Fried teaches and writes about citizens’ political involvements and values, and is currently examining how conservatives promoted distrust in government in the Tea Party age. Several works examine how polling developed and analyze their uses in U.S. politics and society. Fried is a member of the advisory committee for the Maine Community Foundation’s Policy Scholars Program, and works with students researching state-level public policy. As Rising Tide Policy Advocate, a position supported by a National Science Foundation grant, Fried focuses on changing and implementing University of Maine policies on career-life balance and fair and appropriate evaluation.
No Jargon Podcast
In the News
Examines the role of local election officials (LEO) as implementers of state election reforms. Derives that data comes from a survey of municipal clerks in Maine conducted after the 2018 general election, as well as interviews with many local officials, garnering their assessments of ranked choice voting (RCV).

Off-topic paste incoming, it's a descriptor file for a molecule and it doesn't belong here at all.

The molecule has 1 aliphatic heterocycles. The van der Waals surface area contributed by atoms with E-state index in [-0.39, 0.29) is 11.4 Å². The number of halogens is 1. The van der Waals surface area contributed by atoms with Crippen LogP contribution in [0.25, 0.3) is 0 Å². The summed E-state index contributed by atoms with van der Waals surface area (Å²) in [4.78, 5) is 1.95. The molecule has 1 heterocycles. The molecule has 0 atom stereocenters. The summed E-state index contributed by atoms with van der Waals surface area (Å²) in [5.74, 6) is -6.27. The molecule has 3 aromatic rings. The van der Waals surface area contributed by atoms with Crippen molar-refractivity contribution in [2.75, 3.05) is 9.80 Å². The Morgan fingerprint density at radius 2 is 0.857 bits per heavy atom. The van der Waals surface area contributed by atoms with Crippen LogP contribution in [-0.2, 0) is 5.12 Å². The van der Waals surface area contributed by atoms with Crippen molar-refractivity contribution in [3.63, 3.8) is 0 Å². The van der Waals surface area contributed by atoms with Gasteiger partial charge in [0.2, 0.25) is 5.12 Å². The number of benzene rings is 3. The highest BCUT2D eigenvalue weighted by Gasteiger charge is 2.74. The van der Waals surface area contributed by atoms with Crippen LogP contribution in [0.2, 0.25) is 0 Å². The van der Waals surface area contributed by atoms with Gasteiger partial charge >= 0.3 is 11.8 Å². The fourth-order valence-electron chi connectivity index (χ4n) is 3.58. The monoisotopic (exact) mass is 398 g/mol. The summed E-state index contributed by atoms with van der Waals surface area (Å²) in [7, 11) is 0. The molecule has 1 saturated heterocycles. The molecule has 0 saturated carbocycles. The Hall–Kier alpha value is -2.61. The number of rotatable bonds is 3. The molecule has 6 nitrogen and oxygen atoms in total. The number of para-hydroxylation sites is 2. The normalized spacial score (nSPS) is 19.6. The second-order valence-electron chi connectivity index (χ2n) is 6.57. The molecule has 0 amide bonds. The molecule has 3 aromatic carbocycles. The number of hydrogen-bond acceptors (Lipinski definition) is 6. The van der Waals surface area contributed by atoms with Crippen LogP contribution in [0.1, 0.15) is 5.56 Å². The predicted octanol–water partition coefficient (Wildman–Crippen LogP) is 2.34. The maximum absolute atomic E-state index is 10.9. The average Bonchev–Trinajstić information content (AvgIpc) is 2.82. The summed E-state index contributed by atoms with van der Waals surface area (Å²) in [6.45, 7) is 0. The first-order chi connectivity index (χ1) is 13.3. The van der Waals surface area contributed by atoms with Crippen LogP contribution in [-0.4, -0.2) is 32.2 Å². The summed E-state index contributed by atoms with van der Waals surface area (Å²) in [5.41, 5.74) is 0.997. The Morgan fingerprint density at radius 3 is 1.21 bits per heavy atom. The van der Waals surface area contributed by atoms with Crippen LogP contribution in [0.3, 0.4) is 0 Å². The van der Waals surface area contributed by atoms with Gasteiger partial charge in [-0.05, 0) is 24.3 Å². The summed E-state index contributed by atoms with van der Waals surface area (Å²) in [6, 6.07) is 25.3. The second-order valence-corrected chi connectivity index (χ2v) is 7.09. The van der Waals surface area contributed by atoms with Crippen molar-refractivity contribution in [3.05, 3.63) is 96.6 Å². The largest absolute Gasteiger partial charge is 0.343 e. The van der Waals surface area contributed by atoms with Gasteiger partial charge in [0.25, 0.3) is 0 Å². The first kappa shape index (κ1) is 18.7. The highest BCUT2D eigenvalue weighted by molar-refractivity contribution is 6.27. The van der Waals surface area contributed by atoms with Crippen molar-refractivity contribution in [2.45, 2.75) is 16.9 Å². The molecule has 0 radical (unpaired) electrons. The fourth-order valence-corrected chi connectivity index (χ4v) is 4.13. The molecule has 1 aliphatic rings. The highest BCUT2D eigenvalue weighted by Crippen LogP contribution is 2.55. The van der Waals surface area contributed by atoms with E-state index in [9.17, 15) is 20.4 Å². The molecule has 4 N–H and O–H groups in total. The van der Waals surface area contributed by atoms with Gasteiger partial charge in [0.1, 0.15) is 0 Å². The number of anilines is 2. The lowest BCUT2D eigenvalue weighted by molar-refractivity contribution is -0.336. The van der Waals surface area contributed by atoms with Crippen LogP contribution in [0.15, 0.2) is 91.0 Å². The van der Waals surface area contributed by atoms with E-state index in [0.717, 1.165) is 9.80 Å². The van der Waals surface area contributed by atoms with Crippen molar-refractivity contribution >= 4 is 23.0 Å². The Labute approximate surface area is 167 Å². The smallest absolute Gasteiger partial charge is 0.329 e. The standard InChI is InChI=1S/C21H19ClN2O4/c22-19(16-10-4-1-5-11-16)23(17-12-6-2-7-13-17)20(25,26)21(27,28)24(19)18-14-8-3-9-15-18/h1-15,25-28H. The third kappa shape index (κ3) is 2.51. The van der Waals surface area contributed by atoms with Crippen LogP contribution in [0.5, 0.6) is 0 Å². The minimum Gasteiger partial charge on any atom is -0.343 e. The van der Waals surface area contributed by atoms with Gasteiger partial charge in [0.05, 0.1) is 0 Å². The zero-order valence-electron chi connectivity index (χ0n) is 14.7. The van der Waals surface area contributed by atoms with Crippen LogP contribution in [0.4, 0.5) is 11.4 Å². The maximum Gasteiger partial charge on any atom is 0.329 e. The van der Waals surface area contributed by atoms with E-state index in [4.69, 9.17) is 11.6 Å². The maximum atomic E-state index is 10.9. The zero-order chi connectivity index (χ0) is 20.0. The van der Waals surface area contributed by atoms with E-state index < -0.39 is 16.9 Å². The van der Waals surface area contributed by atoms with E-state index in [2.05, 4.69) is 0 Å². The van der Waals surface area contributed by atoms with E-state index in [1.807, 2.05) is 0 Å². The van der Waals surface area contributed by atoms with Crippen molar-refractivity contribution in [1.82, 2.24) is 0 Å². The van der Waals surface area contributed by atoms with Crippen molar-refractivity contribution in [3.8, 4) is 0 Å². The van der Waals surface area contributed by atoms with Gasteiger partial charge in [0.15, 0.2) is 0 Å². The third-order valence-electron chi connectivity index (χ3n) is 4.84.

Argues that American politics has become more polarized, yet through the first two years of the Obama presidency, Maine’s U.S. Senators took a different path. Discusses how the traditions of this small state provide a model for more substantive and civil politics.